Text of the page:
From: firstname.lastname@example.orgSkipSpam (Mitchell Burnside Clapp)
Subject: Re: Venus exploration
Date: 07 Mar 2000 03:25:24 GMT
The fun fact to notice in the context of Venus exploration is that there is a
spot in the atmosphere there that is both 300K and one bar pressure. Because
the atmosphere is mostly CO2, air as we breathe it is buoyant there.
So imagine if you will a gaseous envelope with air inside. It can float around
Venus and permit the crew to oberve the planet in both pressure and temperature
equilibrium with their surroundings.
The breathable air can be enriched by various ISRU technologies, which are
enhanced by the availability in decent concentrations of both water vapor and
nitrogen gas, both of which are scarce on Mars.
Furthermore, there are at least three sources of industrial levels of power:
Solar (flux under the clouds is about the same at Earth's surface), thermal
gradient (drop a line down into Hell and use the heat differential), and wind
gradient (go fly a kite!). So power is more available, resources are more
available, and the life support burden is drastically reduced. You get global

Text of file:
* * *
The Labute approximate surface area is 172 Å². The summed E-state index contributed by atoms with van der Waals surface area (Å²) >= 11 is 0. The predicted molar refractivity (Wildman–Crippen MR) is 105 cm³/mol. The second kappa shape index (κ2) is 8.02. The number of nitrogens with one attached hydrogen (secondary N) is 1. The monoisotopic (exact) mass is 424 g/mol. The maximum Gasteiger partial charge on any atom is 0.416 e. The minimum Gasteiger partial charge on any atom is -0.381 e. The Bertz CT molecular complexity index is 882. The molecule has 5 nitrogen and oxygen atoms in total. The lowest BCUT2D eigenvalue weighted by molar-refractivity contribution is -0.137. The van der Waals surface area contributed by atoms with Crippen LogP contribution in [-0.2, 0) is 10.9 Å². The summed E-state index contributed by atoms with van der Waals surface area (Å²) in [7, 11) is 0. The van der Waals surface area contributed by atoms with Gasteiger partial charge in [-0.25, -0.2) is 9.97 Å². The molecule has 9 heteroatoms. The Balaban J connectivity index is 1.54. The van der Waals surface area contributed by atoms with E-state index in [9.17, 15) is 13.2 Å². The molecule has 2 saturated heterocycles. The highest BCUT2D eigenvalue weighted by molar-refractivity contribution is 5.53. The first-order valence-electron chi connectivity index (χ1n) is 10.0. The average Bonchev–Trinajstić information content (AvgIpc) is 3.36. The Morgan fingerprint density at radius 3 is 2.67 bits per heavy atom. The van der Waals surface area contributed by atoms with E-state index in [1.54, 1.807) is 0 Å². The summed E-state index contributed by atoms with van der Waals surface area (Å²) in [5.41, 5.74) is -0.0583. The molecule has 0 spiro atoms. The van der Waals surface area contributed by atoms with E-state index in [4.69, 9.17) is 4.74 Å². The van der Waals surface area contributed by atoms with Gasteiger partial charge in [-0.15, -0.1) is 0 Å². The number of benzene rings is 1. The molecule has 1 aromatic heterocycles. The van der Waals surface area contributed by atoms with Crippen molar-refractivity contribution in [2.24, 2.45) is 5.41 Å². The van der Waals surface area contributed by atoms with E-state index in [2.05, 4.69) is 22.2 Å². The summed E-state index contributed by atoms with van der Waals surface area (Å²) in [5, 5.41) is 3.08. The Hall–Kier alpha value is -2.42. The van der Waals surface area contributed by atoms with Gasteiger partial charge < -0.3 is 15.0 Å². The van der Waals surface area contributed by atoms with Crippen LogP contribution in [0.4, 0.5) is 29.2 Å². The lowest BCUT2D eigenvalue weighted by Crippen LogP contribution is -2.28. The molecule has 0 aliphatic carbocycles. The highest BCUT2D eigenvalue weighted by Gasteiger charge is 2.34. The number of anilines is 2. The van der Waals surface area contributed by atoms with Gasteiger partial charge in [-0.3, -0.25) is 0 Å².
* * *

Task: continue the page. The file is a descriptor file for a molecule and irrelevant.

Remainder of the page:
mobility for free, because you take a lap of the planet every four days.
There's a possibility of using bathysphere technology and perhaps open loop LN2
boilout to make a brief sortie to the surface, drop probes, and do some
seismology, which at Venus is potentially a very interesting question.
Case for Mars? What about a Case for Venus?
One snag: Getting home. The delta-V is pretty high and then you have to do the
whole interplanetary thing. I haven't got a quick answer to that one yet.
Still, it's fun to think about. It'd make a dandy place to hide from alien
invaders, or perhaps to set up a penal colony.....(SF authors, if you use this
idea make me a minor character, that's all I ask.)
Mitchell Burnside Clapp
"The glass is neither half full nor half empty. It is twice as large as it
needs to be."